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Overtime pay part of city budget quandary

Hundreds of Baltimore City employees over the past three years have earned overtime pay equal to more than half their annual salary, even as the cash-starved city has reduced overtime payments by nearly a third, an analysis by The Baltimore Sun shows.

Among the highest overtime earners are 36 police officers and one firefighter who took home more than the mayor during at least one of the past three years for which data was available. One officer earned $173,791; another made $153,160. The mayor's salary has risen from $125,000 to $151,700 the last three years.

The city's list of high overtime earners also includes a pair of library security guards who made $29,334 and $24,322 in overtime, and a data entry clerk who made $27,083 in overtime.

The salaries and staffing levels of Baltimore's 15,000-employee municipal government have received intense scrutiny, as city officials look to plug a $121 million hole to balance the budget for the fiscal year that begins Thursday. The city mostly avoided job cuts, terminating 31 employee and contract positions, but the threat of mass layoffs has hung over tense negotiations that reached a climax this month.

City officials note that the city's overtime pot has shrunk from $63.2 million in 2007 to $43.4 million in fiscal 2009. Many departments have put new controls on overtime as budgets tighten, they add.

"Every manager of every division and every section in the city ... knows overtime is something we try to review on a regular basis," said Deputy Mayor Christopher Thomaskutty.

He called the perpetual pool of high earners "not great" but added: "It is a lot better than where we were."

Still, management experts say that the persistently plump payroll checks of a select few city employees suggests some are working too many hours and could become exhausted, making their regular shifts less productive. Also, they say, it creates the perception that management provides a charmed group of employees with opportunities to earn extra cash denied to others.

City officials acknowledge that the system is not perfect but say that much of the extra pay is a consequence of a nearly three-year-old hiring freeze that has reduced the city's staff and requires some employees to put in longer hours to complete their work. They say some employees earn a disproportionately high percentage of overtime pay because their co-workers turn down opportunities to work extra shifts.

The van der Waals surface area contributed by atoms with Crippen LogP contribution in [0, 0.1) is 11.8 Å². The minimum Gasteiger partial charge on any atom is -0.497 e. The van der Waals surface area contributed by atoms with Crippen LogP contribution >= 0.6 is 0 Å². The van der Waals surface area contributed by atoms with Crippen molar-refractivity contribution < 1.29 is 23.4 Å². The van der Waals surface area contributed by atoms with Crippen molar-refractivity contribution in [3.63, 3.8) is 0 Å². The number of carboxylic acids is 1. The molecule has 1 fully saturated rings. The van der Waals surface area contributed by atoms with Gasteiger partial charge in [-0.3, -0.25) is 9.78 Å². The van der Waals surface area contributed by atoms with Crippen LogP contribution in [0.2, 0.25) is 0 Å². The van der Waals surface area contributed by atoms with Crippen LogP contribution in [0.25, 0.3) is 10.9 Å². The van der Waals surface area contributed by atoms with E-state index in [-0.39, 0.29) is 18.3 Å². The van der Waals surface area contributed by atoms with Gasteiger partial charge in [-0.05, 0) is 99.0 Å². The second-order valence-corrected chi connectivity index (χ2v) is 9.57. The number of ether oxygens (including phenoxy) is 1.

Nevertheless, the sizable payments — 77 city employees made more than $40,000 in overtime pay in the budget year that ended in June 2009 — have prompted a city councilwoman to call for an across-the-board cap on overtime.

"It seems as though there is not enough oversight on how overtime is allotted," said Councilwoman Belinda Conaway. "It shouldn't be just a few select people getting overtime."

The Sun compiled a database of about 45,000 payroll records showing each city employee's base salary and the total amount each earned in the three most recent budget years for which complete information is available. While an employee's annual total could include money from promotions, stipends and shift differentials, city officials confirmed that the bulk of the difference between base salary and total earnings is overtime.

Spokespeople for city agencies chose to respond to questions on behalf of employees, many of whom, such as police officers and other public safety workers, are prohibited from talking publicly except through official channels.

The Sun's review showed:

•The city's total outlay for overtime pay shrank by 30 percent over three years, and most of the reduction came from steep cuts to the fire and police departments — which use most of the city's overtime budget because of the urgency of tasks they perform.